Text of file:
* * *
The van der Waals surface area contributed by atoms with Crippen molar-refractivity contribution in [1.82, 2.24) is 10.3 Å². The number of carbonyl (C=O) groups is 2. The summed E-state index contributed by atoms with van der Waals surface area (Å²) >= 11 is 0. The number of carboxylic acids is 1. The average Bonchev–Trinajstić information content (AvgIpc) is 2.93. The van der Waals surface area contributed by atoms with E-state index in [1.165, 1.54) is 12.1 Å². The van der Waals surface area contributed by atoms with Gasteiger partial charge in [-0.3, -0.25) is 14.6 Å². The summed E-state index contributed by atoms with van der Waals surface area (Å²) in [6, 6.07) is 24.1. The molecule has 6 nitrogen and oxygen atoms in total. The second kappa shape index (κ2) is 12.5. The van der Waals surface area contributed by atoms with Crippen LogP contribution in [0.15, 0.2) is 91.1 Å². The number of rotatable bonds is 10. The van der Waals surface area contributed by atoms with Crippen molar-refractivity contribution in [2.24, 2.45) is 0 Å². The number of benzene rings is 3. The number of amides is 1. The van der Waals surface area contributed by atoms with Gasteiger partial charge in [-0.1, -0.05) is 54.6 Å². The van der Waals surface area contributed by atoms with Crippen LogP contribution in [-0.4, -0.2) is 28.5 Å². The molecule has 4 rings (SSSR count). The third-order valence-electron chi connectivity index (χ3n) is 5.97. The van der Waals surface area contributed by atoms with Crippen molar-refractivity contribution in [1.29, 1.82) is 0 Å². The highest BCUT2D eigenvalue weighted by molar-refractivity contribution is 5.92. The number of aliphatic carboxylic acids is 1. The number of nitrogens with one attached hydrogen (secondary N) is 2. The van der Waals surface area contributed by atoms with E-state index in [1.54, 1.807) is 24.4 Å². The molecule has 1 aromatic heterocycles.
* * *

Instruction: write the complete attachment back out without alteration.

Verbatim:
The van der Waals surface area contributed by atoms with Crippen molar-refractivity contribution in [1.82, 2.24) is 10.3 Å². The number of carbonyl (C=O) groups is 2. The summed E-state index contributed by atoms with van der Waals surface area (Å²) >= 11 is 0. The number of carboxylic acids is 1. The average Bonchev–Trinajstić information content (AvgIpc) is 2.93. The van der Waals surface area contributed by atoms with E-state index in [1.165, 1.54) is 12.1 Å². The van der Waals surface area contributed by atoms with Gasteiger partial charge in [-0.3, -0.25) is 14.6 Å². The summed E-state index contributed by atoms with van der Waals surface area (Å²) in [6, 6.07) is 24.1. The molecule has 6 nitrogen and oxygen atoms in total. The second kappa shape index (κ2) is 12.5. The van der Waals surface area contributed by atoms with Crippen LogP contribution in [0.15, 0.2) is 91.1 Å². The number of rotatable bonds is 10. The van der Waals surface area contributed by atoms with Crippen molar-refractivity contribution in [2.24, 2.45) is 0 Å². The number of benzene rings is 3. The number of amides is 1. The van der Waals surface area contributed by atoms with Gasteiger partial charge in [-0.1, -0.05) is 54.6 Å². The van der Waals surface area contributed by atoms with Crippen LogP contribution in [-0.4, -0.2) is 28.5 Å². The molecule has 4 rings (SSSR count). The third-order valence-electron chi connectivity index (χ3n) is 5.97. The van der Waals surface area contributed by atoms with Crippen molar-refractivity contribution in [1.29, 1.82) is 0 Å². The highest BCUT2D eigenvalue weighted by molar-refractivity contribution is 5.92. The number of aliphatic carboxylic acids is 1. The number of nitrogens with one attached hydrogen (secondary N) is 2. The van der Waals surface area contributed by atoms with E-state index in [1.54, 1.807) is 24.4 Å². The molecule has 1 aromatic heterocycles.